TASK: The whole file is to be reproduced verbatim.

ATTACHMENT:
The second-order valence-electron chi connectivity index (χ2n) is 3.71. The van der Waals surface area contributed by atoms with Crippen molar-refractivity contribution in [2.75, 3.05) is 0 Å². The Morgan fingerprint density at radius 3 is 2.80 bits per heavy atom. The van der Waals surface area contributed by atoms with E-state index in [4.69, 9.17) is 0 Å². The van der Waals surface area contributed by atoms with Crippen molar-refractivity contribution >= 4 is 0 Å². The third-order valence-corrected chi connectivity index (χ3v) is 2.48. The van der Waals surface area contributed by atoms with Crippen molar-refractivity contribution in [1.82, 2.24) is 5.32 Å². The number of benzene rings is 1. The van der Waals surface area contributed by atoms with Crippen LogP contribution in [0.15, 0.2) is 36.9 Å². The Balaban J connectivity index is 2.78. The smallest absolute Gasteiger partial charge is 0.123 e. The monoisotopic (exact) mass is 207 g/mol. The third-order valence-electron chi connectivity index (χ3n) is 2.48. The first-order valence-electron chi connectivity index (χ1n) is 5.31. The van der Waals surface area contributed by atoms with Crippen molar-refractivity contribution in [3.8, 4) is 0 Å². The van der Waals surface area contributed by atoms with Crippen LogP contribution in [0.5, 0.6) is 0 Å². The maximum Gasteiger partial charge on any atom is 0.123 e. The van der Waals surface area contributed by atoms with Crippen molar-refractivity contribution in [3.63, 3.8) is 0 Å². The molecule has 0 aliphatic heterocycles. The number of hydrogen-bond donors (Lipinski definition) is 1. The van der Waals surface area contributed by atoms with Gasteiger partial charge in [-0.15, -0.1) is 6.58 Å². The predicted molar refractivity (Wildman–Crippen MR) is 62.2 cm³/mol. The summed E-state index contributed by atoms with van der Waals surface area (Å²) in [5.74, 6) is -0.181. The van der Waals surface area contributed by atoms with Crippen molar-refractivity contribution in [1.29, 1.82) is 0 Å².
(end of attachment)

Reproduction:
The second-order valence-electron chi connectivity index (χ2n) is 3.71. The van der Waals surface area contributed by atoms with Crippen molar-refractivity contribution in [2.75, 3.05) is 0 Å². The Morgan fingerprint density at radius 3 is 2.80 bits per heavy atom. The van der Waals surface area contributed by atoms with E-state index in [4.69, 9.17) is 0 Å². The van der Waals surface area contributed by atoms with Crippen molar-refractivity contribution >= 4 is 0 Å². The third-order valence-corrected chi connectivity index (χ3v) is 2.48. The van der Waals surface area contributed by atoms with Crippen molar-refractivity contribution in [1.82, 2.24) is 5.32 Å². The number of benzene rings is 1. The van der Waals surface area contributed by atoms with Crippen LogP contribution in [0.15, 0.2) is 36.9 Å². The Balaban J connectivity index is 2.78. The smallest absolute Gasteiger partial charge is 0.123 e. The monoisotopic (exact) mass is 207 g/mol. The third-order valence-electron chi connectivity index (χ3n) is 2.48. The first-order valence-electron chi connectivity index (χ1n) is 5.31. The van der Waals surface area contributed by atoms with Crippen molar-refractivity contribution in [3.8, 4) is 0 Å². The van der Waals surface area contributed by atoms with Crippen LogP contribution in [0.5, 0.6) is 0 Å². The maximum Gasteiger partial charge on any atom is 0.123 e. The van der Waals surface area contributed by atoms with Crippen molar-refractivity contribution in [3.63, 3.8) is 0 Å². The molecule has 0 aliphatic heterocycles. The number of hydrogen-bond donors (Lipinski definition) is 1. The van der Waals surface area contributed by atoms with Gasteiger partial charge in [-0.15, -0.1) is 6.58 Å². The predicted molar refractivity (Wildman–Crippen MR) is 62.2 cm³/mol. The summed E-state index contributed by atoms with van der Waals surface area (Å²) in [5.74, 6) is -0.181. The van der Waals surface area contributed by atoms with Crippen molar-refractivity contribution in [1.29, 1.82) is 0 Å².